I’m broke because no money comes in.  The city is broke because money comes in but then it goes out again, somewhere, lots of somewheres, all according to accounting systems that bear more resemblance to Advanced Squad Leader than simple little double-entry bookkeeping, which was invented in Venice, by the way.

It’s something astonishing.  Venice can’t pay for the Regata Storica.  It can’t pay for the city hospital.  It can’t pay for repairing (fill in name of favorite monument, church, work of art here).  It can’t pay to build a new cinema for the Film Festival.  It can’t pay to correct the errors which were paid for with money which it didn’t have.  It’s trying to sell the Casino because the once-flourishing cash cow is running out of butterfat.  Somebody wrote to the Gazzettino that the best way to settle the evergreen conflict about whether the Italian Region of Alto Adige is really the Austrian Region of South Tyrol is to sell it to the Austrians. Conflict over, coffers bursting.

The only way to confront snaggly streets and exhausted bridges and anything else that needs fixing is to seek a sponsor.  The word “sponsor” has acquired the lonely, sacred, unattainable significance of “Holy Grail.”  “We have to find a sponsor” is the most annoying, monotonous, “I got nothin'” phrase since “Have a nice day.”  It means “We have to find an oil field,” “We have to find a rhodium mine,” “We have to find something that doesn’t cost us anything and gives us everything.”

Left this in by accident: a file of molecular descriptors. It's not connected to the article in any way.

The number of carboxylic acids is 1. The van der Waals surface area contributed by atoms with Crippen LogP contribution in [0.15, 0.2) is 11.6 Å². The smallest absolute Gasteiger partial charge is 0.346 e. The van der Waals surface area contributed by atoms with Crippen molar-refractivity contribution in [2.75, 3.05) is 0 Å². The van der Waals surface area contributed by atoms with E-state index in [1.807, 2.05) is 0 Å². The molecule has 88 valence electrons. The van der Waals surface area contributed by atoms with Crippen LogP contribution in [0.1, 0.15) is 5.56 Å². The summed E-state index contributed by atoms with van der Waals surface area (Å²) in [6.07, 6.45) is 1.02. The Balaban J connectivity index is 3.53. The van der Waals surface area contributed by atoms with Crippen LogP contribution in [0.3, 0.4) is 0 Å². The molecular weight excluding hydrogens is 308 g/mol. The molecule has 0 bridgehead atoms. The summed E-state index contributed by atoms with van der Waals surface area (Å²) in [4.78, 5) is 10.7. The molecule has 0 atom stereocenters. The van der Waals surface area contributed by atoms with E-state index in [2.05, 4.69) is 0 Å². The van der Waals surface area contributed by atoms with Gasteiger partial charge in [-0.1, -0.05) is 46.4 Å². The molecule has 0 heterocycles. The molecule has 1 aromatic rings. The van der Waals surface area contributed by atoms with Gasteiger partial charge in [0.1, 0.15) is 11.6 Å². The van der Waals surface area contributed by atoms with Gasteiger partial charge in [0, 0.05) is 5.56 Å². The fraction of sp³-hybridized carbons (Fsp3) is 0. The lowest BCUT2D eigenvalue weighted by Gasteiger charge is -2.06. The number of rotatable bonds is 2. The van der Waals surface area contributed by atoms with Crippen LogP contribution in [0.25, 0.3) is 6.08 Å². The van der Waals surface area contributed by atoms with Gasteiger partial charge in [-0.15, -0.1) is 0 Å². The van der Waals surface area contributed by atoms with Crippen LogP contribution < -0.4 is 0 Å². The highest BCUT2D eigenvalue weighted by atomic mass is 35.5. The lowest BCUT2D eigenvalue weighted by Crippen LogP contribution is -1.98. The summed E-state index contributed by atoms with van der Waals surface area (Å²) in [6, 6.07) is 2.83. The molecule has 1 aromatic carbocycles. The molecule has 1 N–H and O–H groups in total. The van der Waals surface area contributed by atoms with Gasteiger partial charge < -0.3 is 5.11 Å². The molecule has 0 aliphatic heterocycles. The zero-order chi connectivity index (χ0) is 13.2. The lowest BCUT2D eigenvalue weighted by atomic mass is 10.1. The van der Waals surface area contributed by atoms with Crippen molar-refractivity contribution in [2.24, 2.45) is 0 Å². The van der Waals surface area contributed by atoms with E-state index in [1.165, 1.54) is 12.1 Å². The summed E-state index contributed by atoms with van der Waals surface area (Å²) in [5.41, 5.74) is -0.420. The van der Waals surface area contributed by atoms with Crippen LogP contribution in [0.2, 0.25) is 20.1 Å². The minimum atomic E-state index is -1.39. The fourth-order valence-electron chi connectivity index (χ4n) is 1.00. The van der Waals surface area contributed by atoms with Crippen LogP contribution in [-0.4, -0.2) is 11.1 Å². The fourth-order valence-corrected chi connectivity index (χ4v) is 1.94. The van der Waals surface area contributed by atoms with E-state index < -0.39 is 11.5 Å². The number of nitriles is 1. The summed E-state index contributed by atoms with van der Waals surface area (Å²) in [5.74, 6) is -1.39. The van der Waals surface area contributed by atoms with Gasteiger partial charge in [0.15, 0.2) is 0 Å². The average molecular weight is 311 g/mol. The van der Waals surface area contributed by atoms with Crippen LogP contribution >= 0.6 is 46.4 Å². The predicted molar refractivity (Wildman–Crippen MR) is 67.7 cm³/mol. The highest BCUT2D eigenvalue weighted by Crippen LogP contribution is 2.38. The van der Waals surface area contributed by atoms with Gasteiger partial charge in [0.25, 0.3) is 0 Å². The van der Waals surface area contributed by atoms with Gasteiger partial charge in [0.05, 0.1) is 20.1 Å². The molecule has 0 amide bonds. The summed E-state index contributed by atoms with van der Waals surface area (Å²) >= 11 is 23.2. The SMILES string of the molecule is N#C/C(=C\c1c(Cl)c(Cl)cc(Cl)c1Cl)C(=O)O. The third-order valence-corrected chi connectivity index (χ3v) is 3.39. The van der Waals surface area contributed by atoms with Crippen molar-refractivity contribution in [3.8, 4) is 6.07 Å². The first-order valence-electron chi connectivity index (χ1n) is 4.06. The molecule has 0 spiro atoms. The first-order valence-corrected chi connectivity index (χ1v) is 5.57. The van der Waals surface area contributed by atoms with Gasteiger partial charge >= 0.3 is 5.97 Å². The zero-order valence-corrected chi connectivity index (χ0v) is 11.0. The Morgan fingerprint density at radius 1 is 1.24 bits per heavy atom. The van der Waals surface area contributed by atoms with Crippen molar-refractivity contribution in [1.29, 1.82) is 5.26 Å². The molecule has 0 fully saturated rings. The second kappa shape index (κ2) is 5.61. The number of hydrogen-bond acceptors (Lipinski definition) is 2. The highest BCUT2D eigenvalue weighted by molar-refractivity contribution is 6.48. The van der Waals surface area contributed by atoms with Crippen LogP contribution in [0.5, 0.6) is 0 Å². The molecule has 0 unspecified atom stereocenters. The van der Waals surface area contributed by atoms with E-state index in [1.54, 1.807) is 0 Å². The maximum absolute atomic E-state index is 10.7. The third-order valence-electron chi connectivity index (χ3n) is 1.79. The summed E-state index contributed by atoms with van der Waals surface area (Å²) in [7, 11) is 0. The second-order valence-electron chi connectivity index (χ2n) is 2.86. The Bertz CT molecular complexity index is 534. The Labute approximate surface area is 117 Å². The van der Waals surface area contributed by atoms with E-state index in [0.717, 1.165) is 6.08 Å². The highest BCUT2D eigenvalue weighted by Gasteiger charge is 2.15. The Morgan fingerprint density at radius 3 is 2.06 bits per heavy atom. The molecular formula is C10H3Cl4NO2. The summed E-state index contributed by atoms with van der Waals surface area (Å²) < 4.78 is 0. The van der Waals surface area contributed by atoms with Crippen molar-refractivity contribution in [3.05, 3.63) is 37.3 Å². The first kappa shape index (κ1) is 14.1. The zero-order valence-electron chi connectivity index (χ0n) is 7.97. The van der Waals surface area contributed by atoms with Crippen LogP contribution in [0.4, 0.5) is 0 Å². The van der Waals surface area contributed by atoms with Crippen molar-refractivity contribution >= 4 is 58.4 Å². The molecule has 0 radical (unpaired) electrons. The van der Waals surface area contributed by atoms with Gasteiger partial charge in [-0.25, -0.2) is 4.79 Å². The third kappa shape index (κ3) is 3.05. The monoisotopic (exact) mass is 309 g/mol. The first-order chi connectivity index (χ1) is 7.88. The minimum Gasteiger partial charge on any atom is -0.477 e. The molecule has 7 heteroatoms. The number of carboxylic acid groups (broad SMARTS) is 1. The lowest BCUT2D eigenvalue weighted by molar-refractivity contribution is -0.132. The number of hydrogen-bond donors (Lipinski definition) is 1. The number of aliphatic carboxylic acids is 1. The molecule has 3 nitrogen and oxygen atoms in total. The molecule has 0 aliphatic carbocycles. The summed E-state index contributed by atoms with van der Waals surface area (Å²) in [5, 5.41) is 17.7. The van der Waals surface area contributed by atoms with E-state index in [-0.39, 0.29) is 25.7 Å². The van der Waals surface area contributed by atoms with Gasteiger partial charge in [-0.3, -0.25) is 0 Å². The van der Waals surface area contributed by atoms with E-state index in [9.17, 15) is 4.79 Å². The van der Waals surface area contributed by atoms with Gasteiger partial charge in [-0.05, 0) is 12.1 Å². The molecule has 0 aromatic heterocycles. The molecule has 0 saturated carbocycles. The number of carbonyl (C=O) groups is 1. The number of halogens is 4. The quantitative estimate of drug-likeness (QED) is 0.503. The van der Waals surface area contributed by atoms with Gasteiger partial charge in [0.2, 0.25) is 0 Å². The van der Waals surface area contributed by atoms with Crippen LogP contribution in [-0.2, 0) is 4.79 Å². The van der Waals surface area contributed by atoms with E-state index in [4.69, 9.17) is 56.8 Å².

But money there is, because it keeps popping up where it isn’t supposed to be — not only in Venice, but all over Italy.  Bribes.  Payoffs.  Fake blind people imbibing state subsidies for disabilities.  (A woman has just been nabbed for having requested — and received — a 300-euro contribution to pay for her children’s schoolbooks.  She claimed to have only 6,000 euros in this world.  But in fact, she turns out to have 480,000 euros in this world.)  One man who has finally been cornered for some malfeasance I haven’t been tracking was discovered to have 238  bank accounts.  Is that a lot?  I have no way of knowing.

If it's hard to earn gold to spend on cars and clothes, think of how hard it is to earn gold in Olympic medal form. This is from the Winter Olympics of Cortina d'Ampezzo, 1956.

If it’s hard to earn gold to spend on cars and clothes, think of how hard it is to earn gold in Olympic medal form. This is from the Winter Olympics of Cortina d’Ampezzo, 1956.